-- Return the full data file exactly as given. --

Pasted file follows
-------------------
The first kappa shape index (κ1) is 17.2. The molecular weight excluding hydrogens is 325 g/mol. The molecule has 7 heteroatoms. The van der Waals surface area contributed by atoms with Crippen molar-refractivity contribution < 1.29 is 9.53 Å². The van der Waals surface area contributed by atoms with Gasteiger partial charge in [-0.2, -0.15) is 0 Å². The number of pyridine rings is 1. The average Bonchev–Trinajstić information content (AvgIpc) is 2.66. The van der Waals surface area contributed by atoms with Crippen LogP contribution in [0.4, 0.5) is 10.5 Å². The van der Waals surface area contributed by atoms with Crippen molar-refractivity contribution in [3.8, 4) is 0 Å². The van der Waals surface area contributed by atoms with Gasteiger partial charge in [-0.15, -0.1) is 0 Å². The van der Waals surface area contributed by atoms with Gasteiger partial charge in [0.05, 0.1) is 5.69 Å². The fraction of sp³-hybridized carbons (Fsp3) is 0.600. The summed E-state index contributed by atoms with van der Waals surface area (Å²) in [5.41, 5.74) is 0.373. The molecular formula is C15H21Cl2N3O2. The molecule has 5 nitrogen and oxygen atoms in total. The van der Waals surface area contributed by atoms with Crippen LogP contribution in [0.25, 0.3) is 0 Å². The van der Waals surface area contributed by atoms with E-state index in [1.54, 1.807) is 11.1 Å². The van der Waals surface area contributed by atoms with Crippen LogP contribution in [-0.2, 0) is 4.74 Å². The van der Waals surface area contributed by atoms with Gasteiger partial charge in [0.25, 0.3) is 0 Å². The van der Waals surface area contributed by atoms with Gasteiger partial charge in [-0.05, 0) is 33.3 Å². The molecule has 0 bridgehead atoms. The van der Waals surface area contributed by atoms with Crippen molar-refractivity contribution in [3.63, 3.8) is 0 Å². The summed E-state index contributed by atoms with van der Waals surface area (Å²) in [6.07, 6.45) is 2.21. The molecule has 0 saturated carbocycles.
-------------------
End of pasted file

The first kappa shape index (κ1) is 17.2. The molecular weight excluding hydrogens is 325 g/mol. The molecule has 7 heteroatoms. The van der Waals surface area contributed by atoms with Crippen molar-refractivity contribution < 1.29 is 9.53 Å². The van der Waals surface area contributed by atoms with Gasteiger partial charge in [-0.2, -0.15) is 0 Å². The number of pyridine rings is 1. The average Bonchev–Trinajstić information content (AvgIpc) is 2.66. The van der Waals surface area contributed by atoms with Crippen LogP contribution in [0.4, 0.5) is 10.5 Å². The van der Waals surface area contributed by atoms with Crippen molar-refractivity contribution in [3.8, 4) is 0 Å². The van der Waals surface area contributed by atoms with Gasteiger partial charge in [-0.15, -0.1) is 0 Å². The van der Waals surface area contributed by atoms with Gasteiger partial charge in [0.05, 0.1) is 5.69 Å². The fraction of sp³-hybridized carbons (Fsp3) is 0.600. The summed E-state index contributed by atoms with van der Waals surface area (Å²) in [5.41, 5.74) is 0.373. The molecular formula is C15H21Cl2N3O2. The molecule has 5 nitrogen and oxygen atoms in total. The van der Waals surface area contributed by atoms with Crippen LogP contribution in [0.25, 0.3) is 0 Å². The van der Waals surface area contributed by atoms with E-state index in [1.54, 1.807) is 11.1 Å². The van der Waals surface area contributed by atoms with Crippen LogP contribution in [-0.2, 0) is 4.74 Å². The van der Waals surface area contributed by atoms with Gasteiger partial charge in [0.25, 0.3) is 0 Å². The van der Waals surface area contributed by atoms with Gasteiger partial charge in [-0.05, 0) is 33.3 Å². The molecule has 0 bridgehead atoms. The van der Waals surface area contributed by atoms with Crippen molar-refractivity contribution in [3.63, 3.8) is 0 Å². The summed E-state index contributed by atoms with van der Waals surface area (Å²) in [6.07, 6.45) is 2.21. The molecule has 0 saturated carbocycles.